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时间：2021-09-22 06:54:00 作者：目前中国有15款新冠疫苗进入临床试验 浏览量：24797
‘But what was the creature like?’ I asked.
“You listened too much to Mrs. Dangerfield.”
This mischievous little word is in the very teeth of the fact that rents cannot be raised on any plea whatsoever—certainly not because the tenant makes himself better off by an industry other than his farming—and that the whole machinery of Government had been put in motion to protect the land tiller from the land-owner. Yet the Pall Mall Gazette is not ashamed to lend itself to this lie on the chance of catching a few fluttering minds and nailing them to the mast of Home Rule on the false supposition that this means justice to the oppressed tenant and wholesome restraint of the brutal proprietor. Professor Mahaffy, in a long letter to the New York Independent, speaks of the same kind of thing still going on in America—this bolstering up a delusion by statements as far removed from the truth as that of "B.O'N.'s," to which the Pall Mall Gazette gives sanction and circulation. That part of the American press which is under the influence or control of the Irish Home Rulers still goes on talking of the oppression to which the Irish tenant is subjected, just as the speeches of the Agitators (vide the astounding lies, as well as the appalling nonsense talked, when Lady Sandhurst and Mr. Stansfeld were made citizens of Dublin, and it was asserted that the Government turned tail and fled before these "delegates") teem with analogous assertions wherein not so much as one grain of truth is to be found. Let it be again repeated in answer to all these falsehoods:—No tenant can be evicted except for non-payment of one year's rent; that rent can be settled by the courts, and if he has signed an agreement for an excessive payment, his agreement can be broken; and he must be compensated for all the improvements he has made or will swear that he has made. Also, he can borrow money from the Government at the lowest possible interest, and become the owner of his farm for less yearly payment than his former rent. He, the Irish tenant, is the most protected, the most favoured of all leaseholders in Europe or America, but the old cries are raised, the old watch-words are repeated, just as if nothing had been done since the days when he was as badly off as the Egyptian fellah, and was, in truth, between the devil and the deep sea. Let me repeat the legal and actual condition of things as summarized by Mr. Montagu Crackanthorpe, Q.C. These six propositions ought to be learned by heart before anyone allows himself to talk of Home Rule or the Irish question:—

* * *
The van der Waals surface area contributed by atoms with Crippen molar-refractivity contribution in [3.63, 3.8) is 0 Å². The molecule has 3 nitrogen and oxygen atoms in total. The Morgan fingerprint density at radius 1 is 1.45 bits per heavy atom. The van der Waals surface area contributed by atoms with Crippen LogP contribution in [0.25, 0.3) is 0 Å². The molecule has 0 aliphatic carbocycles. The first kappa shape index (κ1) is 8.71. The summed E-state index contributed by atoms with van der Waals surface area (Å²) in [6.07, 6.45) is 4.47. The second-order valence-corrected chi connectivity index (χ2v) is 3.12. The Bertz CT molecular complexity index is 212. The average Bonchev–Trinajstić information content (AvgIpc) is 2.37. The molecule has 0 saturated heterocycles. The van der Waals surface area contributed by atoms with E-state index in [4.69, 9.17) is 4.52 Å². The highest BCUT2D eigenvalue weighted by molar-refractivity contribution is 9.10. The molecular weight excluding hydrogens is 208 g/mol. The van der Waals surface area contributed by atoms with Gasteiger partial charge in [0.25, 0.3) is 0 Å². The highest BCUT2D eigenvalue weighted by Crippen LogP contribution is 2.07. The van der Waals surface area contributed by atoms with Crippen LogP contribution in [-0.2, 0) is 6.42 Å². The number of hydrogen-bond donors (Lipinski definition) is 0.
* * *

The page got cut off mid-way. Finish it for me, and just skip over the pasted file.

Eugene was married in town the week after Easter, and left at once with his young wife for his country estate. The house had been arranged as usual for a young couple. Mary Pavlovna wished to leave, but Eugene begged her to remain, and Liza still more strongly, and she only moved into a detached wing of the house.
“Yes, something of the sort. Well, when Louisa and her parents died, I suppose the pictures went to old Miss Raycie. At any rate, at some time or other — and it must have been longer ago than you or I can remember — the old lady inherited them with the Tenth Street house; and when SHE died, three or four years ago, her relations found she’d never even been upstairs to look at them.”